Like Thurston Moore and Rob Sheffield before him, AD contributor j. neas reflects on, and laments, the art of the (actual) mixtape. Now, raise your hand if you’ve created a muxtape (yes, I’m guilty). Part two of two. You can read part one, HERE - AD
I never want to own a car without a cassette player.
That may sound like a hyperbolic statement – especially since it’s becoming less and less likely that even my next car purchase will have a tape deck installed, let alone all future ones – but you have to see it from my perspective. The first car I drove on a regular basis was a 1988 Chevrolet Suburban, dual exhaust diesel. A friend of mine called it ‘the Beast.’ When I purchased my first portable CD walkman, I bought an adapter kit to hook it up to the stereo in my Suburban. It promptly blew out a few fuses. I took that as a sign. That car was made for cassettes.
So whether it was those Replacements bootleg cassettes that the most randomly kind person ever in the world gave to me (ask me that story sometime) or Toad the Wet Sprocket’s Dulcinea or any other number of tapes I owned, they were the permanent soundtrack. My friend Andrew would often hijack my player when he was riding shotgun. He was perpetually in possession of some sort of tape to put upon me. My first listens to Grandmaster Flash and the Furious Five came through those tinny speakers. So did my first listens to Highway 61 Revisited.
I won’t defend cassettes when it comes to sound quality. But for those of us who came of age with them, there’s a feeling about them that is similar to the way people feel about vinyl versus digital music. A commenter on the first part of this series noted that tapes offer a level of complexity/duality that CDs can’t, and I think that’s why cassettes have felt like the stylistic link, in some ways, from vinyl to CDs. Cassettes offered the portability and versatility that CDs would while maintaining the aesthetic feel of vinyl with two sides to each record. The dip in sound quality was an obvious setback – cassettes offered neither the clarity of CDs or the warmth of vinyl, so from that perspective, they lose.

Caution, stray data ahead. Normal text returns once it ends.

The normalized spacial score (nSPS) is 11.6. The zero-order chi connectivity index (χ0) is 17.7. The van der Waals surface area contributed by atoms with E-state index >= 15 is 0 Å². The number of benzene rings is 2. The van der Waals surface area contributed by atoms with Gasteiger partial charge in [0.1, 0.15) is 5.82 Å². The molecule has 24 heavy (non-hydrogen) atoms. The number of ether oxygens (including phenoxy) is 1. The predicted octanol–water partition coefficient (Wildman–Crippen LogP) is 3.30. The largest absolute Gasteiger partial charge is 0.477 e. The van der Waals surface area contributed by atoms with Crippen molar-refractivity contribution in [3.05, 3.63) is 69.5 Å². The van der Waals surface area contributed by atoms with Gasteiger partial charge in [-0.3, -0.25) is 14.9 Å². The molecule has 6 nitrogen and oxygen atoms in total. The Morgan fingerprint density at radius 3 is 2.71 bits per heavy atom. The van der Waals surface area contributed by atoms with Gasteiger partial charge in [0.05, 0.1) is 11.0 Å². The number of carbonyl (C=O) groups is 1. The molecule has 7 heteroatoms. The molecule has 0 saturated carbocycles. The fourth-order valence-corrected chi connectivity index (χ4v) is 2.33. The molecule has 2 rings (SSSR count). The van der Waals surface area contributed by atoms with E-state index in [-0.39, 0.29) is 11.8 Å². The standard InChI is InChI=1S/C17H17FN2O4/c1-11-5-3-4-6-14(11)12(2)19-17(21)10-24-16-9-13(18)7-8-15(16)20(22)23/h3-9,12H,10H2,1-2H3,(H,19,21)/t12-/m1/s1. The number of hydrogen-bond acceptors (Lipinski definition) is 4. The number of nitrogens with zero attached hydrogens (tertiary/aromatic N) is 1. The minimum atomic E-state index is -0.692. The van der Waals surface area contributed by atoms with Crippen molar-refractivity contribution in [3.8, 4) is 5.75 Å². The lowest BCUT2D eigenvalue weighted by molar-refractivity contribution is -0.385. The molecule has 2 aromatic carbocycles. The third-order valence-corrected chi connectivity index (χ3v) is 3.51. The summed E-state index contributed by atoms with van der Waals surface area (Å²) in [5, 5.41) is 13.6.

But they were also the first major commercial format to give control to the listener. Blank cassettes offered us a canvas in a way that hadn’t been done before. Who had a vinyl pressing machine in their house? Or how easy to use or non-formidable was a reel-to-reel? People make arguments about the digital-download age bringing about the destruction of the album, but couldn’t an argument be made to trace the beginnings of that process back to our ability to make mix-tapes? It was a lot more complex to make a mix tape than a mix CD, but it was still the chopping and screwing of whole pieces of art into new collages.
Until recently I had not thought that much about cassettes. There are two of those cassette holder drawers (you know, the ones with fake wood paneling) that sit here along with the vinyl records and CDs. I listen to tapes off and on in my car, but I listen to CDs or the radio more often. But there’s something magical when I pop in that copy of Come On Feel the Lemonheads and the first notes of “The Great Big No” come out of the speakers, somewhat awash in a vague compressed hiss that only a cassette provides. That hiss is as important as the pops and crackles of vinyl and it will always bring a smile to my face. – j. neas
MP3: The Replacements :: Answering Machine